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Conceptualising health: insights from the capability approach

By Iain Law and Heather Widdows


[Introduction] Ongoing debate within the philosophy of medicine concerns how concepts central to healthcare (e.g. health, disease, etc.) should be defined. One of the difficulties of this debate is that various interested parties have different needs with respect to such concepts. Some take a theorist’s perspective, and prioritise conceptual clarity and rigor. Others are more concerned with providing concepts that can be useful to real-life medical practice. And others are more concerned with wider policy and health-promotion issues, and seek a concept of health usable in a globalised context. In this paper we want to suggest adopting a ‘capability approach’ to health and related concepts. Such an approach captures much of the best theoretical and conceptual work on these issues, while also being applicable to real life cases and actual practice. With roots in development ethics and economics, the capability approach is well-suited to policy-making and health-promotion in a global context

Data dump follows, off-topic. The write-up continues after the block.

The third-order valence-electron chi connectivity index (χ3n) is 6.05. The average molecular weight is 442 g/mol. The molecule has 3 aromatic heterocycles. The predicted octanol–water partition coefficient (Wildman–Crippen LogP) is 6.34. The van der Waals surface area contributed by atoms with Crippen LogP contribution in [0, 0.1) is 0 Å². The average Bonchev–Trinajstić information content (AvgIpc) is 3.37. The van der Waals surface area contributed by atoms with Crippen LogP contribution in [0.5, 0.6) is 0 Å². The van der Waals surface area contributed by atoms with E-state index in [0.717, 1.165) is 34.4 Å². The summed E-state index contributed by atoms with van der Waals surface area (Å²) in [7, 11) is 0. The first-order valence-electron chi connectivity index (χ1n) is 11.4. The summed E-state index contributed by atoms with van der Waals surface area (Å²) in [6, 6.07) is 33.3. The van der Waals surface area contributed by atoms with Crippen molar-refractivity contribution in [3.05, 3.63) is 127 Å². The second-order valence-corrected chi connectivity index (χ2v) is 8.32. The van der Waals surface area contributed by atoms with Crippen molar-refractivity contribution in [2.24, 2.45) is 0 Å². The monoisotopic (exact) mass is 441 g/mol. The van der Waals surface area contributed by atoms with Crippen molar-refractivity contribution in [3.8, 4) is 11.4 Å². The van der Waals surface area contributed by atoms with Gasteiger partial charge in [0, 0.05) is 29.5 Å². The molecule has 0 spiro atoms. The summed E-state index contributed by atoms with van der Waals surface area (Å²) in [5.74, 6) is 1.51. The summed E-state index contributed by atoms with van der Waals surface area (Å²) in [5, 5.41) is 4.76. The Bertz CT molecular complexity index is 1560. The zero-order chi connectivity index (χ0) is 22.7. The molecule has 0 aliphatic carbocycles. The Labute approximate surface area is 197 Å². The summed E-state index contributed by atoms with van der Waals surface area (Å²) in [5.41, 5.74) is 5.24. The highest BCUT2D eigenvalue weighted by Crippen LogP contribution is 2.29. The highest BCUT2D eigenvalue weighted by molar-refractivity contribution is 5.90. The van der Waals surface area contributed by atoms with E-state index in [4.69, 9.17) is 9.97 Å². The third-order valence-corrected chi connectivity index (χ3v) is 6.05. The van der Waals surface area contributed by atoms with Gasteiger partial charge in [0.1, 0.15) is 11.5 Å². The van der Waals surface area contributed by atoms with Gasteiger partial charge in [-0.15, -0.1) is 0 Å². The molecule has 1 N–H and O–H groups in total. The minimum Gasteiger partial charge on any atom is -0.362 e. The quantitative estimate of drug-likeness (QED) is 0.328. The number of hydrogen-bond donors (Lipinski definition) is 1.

Topics: B Philosophy (General), RA Public aspects of medicine
Publisher: Kluwer
Year: 2007
DOI identifier: 10.1007/s10728-007-0070-8
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